Wise soldiers know that when generals begin spouting rheto­ric on that order, the end is near. Inside the wire, Townshend’s trenches filled with cold, yellow water, ankle- and knee-deep in places, footed in mud, into which men hit by Turkish sniper fire disappeared almost without a trace. Trench foot and trench pneumonia were added to the list of medical woes, along with pleurisy, pneumonia, sore throats, frostbite, and gangrene. A plague of green frogs appeared in the trenches, and in their uncomfortable boredom the Tommies quickly organized frog races. But food was also in ever shorter supply, and one night the champion frog of the Norfolk Regi­ment’s 2nd Battalion disappeared from its tin; the Norfolks cast dark, suspicious glances at their Indian trench mates. Lice also came with the rains, vast quantities of them. Troops spent hours picking them out of their blankets, their uniforms, their under­ wear–one hospital patient claimed a record 420 lice in a single picking session. An infestation of fleas followed the lice, and sand flies bit fiercely whenever the sun shone, leaving boils wherever they burrowed under the skin. When the boils burst, they in turn left pustulant black scars as big as an English penny­ “Baghdad Sores,” the Tommies called them.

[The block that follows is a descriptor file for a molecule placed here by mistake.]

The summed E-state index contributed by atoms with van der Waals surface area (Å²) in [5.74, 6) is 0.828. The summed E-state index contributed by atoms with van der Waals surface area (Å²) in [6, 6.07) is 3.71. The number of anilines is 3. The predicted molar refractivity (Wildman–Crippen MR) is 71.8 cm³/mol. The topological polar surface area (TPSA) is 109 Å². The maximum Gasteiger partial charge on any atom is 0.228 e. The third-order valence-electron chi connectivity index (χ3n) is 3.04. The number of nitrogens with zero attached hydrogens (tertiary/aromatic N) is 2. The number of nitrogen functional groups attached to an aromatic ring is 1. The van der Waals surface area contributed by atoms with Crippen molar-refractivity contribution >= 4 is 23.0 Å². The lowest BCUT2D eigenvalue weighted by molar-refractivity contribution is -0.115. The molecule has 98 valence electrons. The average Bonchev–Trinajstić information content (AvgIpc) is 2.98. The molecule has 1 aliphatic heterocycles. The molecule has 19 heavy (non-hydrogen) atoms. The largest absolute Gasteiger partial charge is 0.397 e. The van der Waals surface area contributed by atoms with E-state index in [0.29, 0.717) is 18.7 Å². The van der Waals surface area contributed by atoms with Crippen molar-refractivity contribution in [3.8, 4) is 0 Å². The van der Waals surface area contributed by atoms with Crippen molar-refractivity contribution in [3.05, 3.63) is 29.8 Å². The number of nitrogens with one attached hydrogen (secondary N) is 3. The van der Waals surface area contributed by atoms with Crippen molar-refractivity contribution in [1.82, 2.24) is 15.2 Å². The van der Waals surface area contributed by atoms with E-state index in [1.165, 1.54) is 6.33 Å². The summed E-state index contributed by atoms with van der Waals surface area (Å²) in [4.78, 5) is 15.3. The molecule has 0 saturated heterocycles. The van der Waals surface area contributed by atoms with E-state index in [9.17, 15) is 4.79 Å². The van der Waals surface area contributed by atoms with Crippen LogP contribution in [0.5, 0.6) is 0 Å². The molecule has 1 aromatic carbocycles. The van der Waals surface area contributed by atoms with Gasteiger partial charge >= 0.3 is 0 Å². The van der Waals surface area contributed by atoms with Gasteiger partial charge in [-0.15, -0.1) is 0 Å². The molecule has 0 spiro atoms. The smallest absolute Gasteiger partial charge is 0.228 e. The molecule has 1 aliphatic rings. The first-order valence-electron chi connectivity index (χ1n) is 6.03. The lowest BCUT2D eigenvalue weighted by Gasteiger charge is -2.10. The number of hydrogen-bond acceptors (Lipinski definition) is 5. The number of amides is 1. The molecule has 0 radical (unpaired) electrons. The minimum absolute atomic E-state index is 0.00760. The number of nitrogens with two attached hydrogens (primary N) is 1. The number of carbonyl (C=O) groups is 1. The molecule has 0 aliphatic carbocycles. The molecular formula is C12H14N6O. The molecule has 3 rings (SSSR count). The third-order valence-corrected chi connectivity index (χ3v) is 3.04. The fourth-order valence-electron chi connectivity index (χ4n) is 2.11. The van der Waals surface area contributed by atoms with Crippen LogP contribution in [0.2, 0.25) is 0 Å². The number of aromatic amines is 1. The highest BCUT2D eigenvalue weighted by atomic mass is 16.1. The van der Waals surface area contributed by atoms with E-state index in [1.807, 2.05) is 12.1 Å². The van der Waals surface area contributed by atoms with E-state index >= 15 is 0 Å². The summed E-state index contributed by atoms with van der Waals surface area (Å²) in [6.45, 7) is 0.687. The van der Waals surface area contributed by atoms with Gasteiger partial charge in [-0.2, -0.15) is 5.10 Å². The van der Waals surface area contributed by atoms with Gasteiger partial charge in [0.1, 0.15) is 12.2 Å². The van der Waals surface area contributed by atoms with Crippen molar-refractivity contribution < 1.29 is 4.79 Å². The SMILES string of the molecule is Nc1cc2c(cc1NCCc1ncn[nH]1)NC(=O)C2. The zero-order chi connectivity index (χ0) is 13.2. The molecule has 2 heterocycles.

Three times a day the Turks shelled Kut, and now night bombardment was added to the horror. “You try to doze off,” an officer wrote in his diary,

but are intermittently awakened by the sizzling scream of an ap­proaching “obus.” You cock up an interested ear to judge whether you are exactly in the line of its flight or not, and if you are, and you have no dugout, you await its fall with still greater interest, only equalled by your relief when it bursts clear or lands with a wump on a neighbouring mud hut. A “whizz bang” on the other hand gives no warning. It comes hissing through the mud wall and there is a tremendous explosion and segments are scattered all over the place, filling the air with poisonous fumes. They are annoying little beasts and are on you before you have a chance to move.

As the siege dragged on, Kut’s rations were halved, then halved again. Mesopotamian winters are as cold as its sum­mers are hot, and soon the troops had burned most of the wood in town: windowsills, elaborately carved doors, benches and crates, and superfluous balks from the trenches. Finally the only fuel left was licorice root, hacked from the bare ground. Tobacco ran short, so men smoked tea leaves and ginger root, though some swore by the leaves of the lime trees, which they dubbed “Brick Kiln Virginia.”